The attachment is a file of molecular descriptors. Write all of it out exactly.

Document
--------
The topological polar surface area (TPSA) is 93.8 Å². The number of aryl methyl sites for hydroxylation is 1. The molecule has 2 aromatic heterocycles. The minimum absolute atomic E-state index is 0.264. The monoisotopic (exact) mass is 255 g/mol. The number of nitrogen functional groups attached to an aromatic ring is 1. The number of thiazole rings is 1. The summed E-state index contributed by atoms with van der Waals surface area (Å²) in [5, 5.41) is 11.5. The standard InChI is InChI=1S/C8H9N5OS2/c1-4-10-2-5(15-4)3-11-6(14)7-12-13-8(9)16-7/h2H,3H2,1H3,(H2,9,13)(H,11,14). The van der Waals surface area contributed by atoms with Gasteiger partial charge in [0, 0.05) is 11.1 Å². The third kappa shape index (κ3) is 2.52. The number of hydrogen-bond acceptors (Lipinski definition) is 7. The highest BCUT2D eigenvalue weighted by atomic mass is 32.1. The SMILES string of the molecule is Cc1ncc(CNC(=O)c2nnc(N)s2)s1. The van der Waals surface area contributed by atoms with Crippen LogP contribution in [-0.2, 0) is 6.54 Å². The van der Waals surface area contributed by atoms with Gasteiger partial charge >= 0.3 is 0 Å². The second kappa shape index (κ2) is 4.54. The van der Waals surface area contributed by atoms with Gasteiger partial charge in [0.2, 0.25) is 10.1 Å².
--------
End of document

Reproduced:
The topological polar surface area (TPSA) is 93.8 Å². The number of aryl methyl sites for hydroxylation is 1. The molecule has 2 aromatic heterocycles. The minimum absolute atomic E-state index is 0.264. The monoisotopic (exact) mass is 255 g/mol. The number of nitrogen functional groups attached to an aromatic ring is 1. The number of thiazole rings is 1. The summed E-state index contributed by atoms with van der Waals surface area (Å²) in [5, 5.41) is 11.5. The standard InChI is InChI=1S/C8H9N5OS2/c1-4-10-2-5(15-4)3-11-6(14)7-12-13-8(9)16-7/h2H,3H2,1H3,(H2,9,13)(H,11,14). The van der Waals surface area contributed by atoms with Gasteiger partial charge in [0, 0.05) is 11.1 Å². The third kappa shape index (κ3) is 2.52. The number of hydrogen-bond acceptors (Lipinski definition) is 7. The highest BCUT2D eigenvalue weighted by atomic mass is 32.1. The SMILES string of the molecule is Cc1ncc(CNC(=O)c2nnc(N)s2)s1. The van der Waals surface area contributed by atoms with Crippen LogP contribution in [-0.2, 0) is 6.54 Å². The van der Waals surface area contributed by atoms with Gasteiger partial charge >= 0.3 is 0 Å². The second kappa shape index (κ2) is 4.54. The van der Waals surface area contributed by atoms with Gasteiger partial charge in [0.2, 0.25) is 10.1 Å².